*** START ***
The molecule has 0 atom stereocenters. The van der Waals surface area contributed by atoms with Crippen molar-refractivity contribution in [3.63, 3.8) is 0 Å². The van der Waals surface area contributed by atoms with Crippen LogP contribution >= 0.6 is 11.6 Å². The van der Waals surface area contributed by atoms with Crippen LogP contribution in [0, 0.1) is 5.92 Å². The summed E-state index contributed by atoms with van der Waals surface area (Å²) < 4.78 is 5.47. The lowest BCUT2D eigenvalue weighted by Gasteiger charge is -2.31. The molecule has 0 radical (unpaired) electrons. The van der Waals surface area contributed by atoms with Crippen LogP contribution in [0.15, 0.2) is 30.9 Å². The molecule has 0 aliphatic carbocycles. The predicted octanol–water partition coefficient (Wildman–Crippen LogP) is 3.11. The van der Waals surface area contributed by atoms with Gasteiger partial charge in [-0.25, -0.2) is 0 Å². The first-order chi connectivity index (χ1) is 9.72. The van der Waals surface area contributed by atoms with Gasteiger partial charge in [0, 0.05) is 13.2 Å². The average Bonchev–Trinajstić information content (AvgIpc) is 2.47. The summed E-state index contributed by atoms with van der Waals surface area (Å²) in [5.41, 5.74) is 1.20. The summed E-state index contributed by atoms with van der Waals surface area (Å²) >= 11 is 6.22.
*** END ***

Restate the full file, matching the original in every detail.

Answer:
The molecule has 0 atom stereocenters. The van der Waals surface area contributed by atoms with Crippen molar-refractivity contribution in [3.63, 3.8) is 0 Å². The van der Waals surface area contributed by atoms with Crippen LogP contribution >= 0.6 is 11.6 Å². The van der Waals surface area contributed by atoms with Crippen LogP contribution in [0, 0.1) is 5.92 Å². The summed E-state index contributed by atoms with van der Waals surface area (Å²) < 4.78 is 5.47. The lowest BCUT2D eigenvalue weighted by Gasteiger charge is -2.31. The molecule has 0 radical (unpaired) electrons. The van der Waals surface area contributed by atoms with Crippen LogP contribution in [0.15, 0.2) is 30.9 Å². The molecule has 0 aliphatic carbocycles. The predicted octanol–water partition coefficient (Wildman–Crippen LogP) is 3.11. The van der Waals surface area contributed by atoms with Gasteiger partial charge in [-0.25, -0.2) is 0 Å². The first-order chi connectivity index (χ1) is 9.72. The van der Waals surface area contributed by atoms with Gasteiger partial charge in [0, 0.05) is 13.2 Å². The average Bonchev–Trinajstić information content (AvgIpc) is 2.47. The summed E-state index contributed by atoms with van der Waals surface area (Å²) in [5.41, 5.74) is 1.20. The summed E-state index contributed by atoms with van der Waals surface area (Å²) >= 11 is 6.22.